Daily Archives: January 28, 2020

(Yorkshire Post) Anonymous donor gives nearly £6million to church next to York Minster for urgent repairs

An anonymous donor has gifted a York church almost £6million to go towards essential repairs.

The mystery benefactor has given £5.9million to St Michael le Belfrey, which is the parish church next to York Minster where Guy Fawkes was baptised.

The money will be used specifically to fund a major repair project to preserve the 16th-century building for future generations.

The Church of England also hope to turn St Michael be Belfrey into a ‘stunning city centre venue that benefits York’s residents and businesses.’

Read it all.

Posted in Church of England (CoE), Parish Ministry, Stewardship

(BBC) Welsh bishop in a same-sex partnership will not push for same-sex marriage

Wales’ first bishop in a same-sex civil partnership has said she will not campaign for same-sex marriage in the Church in Wales.

Cherry Vann, who was consecrated as the Bishop of Monmouth on Sunday, said the church still had “a lot of thinking to do” about marriage.

Ms Vann, 60, said she hoped LGBT people would be able to see her appointment as a sign of hope.

She will be enthroned at Newport Cathedral on 1 February.

The Church in Wales does not conduct same sex marriages, but same-sex couples are permitted to be married in places of worship in Wales.

Read it all.

Posted in Church of Wales

(Christian Today) C of E’s clergy discipline process ‘leading to suicide and post-traumatic stress disorder

…no-one in the official Church hierarchy has a proper overview of what is happening, according to the investigation by the Sheldon Hub – part of a charity supporting those in Christian ministry. And Bishops are operating “irregular discipline” over clergy which is ‘even less accountable’, the report adds.

The Clergy Discipline Measure (CDM) was introduced in 2003 and is supposed to deal “efficiently and fairly with formal complaints of serious misconduct against members of the clergy” – according to the Church of England website.

However, the CDM has been subjected to scathing criticism – and even the Church’s own explanatory diagram of the processes involved reveals a highly complex and confusing structure.

The report from the Sheldon Hub says: “We started two years ago with the assumption that the likely outcome of our project should be better training for those tasked with implementation of the existing CDM, plus some repairs to the Measure.

“The process so far has convinced us that the Measure is so fundamentally flawed that starting over from first principles and completely replacing the Measure is essential.”

Read it all.

Posted in Anthropology, Church of England (CoE), Ethics / Moral Theology, Ministry of the Ordained, Parish Ministry, Pastoral Theology, Theology

(VMN) Canon Mandy Ford–What the C of E House of Bishops Could have said

The problem, which many of us might argue is of their own making, has its roots is the House of Bishops decision to approve the legislation that introduced Civil Partnerships instead of equal marriage back in 2004. The pace of change was such that compromise was inevitable and so bishops offered limited support to civil partnerships for same sex couples because civil partnership looked different from marriage, on the spurious argument that since penetrative sexual intercourse was not a condition of fulfilment of the contract of civil partnership, a civil partnership could be a celibate relationship.

The Church has chosen to imagine that the defining difference between a Civil Partnership and Marriage is the place of sexual activity within them. There was a bit of bluster over the weekend about the place of vows, but this simply doesn’t hold in the case of civil marriage. But this is not the way the world beyond the Church understands what is going on here, and as a result we are losing the opportunity to offer purpose and meaning to both marriage and civil partnerships.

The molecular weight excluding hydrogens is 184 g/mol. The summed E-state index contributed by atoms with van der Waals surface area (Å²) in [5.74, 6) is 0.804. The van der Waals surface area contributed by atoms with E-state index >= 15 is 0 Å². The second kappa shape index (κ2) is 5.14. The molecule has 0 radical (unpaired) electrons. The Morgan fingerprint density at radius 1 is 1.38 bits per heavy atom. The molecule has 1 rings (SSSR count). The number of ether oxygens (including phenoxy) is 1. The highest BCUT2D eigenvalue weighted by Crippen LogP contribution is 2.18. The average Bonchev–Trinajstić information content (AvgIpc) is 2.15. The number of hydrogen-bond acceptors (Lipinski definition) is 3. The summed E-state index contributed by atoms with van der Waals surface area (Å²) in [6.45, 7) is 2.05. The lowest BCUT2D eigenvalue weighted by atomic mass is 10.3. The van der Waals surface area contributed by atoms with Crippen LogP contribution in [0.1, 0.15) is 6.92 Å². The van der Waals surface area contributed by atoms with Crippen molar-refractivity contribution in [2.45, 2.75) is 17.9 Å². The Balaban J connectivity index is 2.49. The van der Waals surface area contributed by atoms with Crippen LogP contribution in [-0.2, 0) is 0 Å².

If the purpose of marriage is reduced to that of sexual intercourse which is open to the procreation of children, we loose the beauty of marriage in later life, as well as the marriage that embraces people with disabilities or infertility as the result of illness, never mind the possibility of marriage between people whose sexual activity is not procreative because of their gender or gender realignment.

If the House of Bishops persists in the illusion that civil partnerships are a legal mechanism for protecting inheritance rights in celibate friendships, they are losing the opportunity to support a step that could provide much needed stability and protection for the millions of children living in households with parents who are not married.

Read it all.

Posted in Church of England (CoE), CoE Bishops

The prolocutors of Canterbury and York in the General Synod write the Bishops about the H of Bps recent Guidance

We are concerned for the integrity of the Living in Love and Faith process. While some will argue that the House’s Statement last week is but an extension of its current position on Civil Partnerships, the timing of this statement is a serious failure of the House and its staff to commit to proper process, and a notable failure to demonstrate “a radical new Christian inclusion etc etc”, which has to be about process as much as it is about content. We would note that since February 2017, when the House of Clergy defeated the motion of the Bishops after the Shared Conversations, most people in the Church of England have exercised a degree of restraint in the field of human sexuality. Repeatedly, when bishops have addressed the concerns and anxieties of progressives and conservatives, we have agreed to the request to “wait for the publication of LLF”. We ourselves have both urged this approach on more impatient colleagues too as this was, we were repeatedly told, to be a new step in the life of the Church. Regrettably, and not for the first time, such self-restraint has not been seen in the House. We can only imagine what those closer to the process than we are might think of this intervention by the House, after so much costly work. It feels like a significant betrayal.

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Posted in Anthropology, Church of England (CoE), CoE Bishops, Ethics / Moral Theology, Marriage & Family, Pastoral Theology, Theology, Theology: Scripture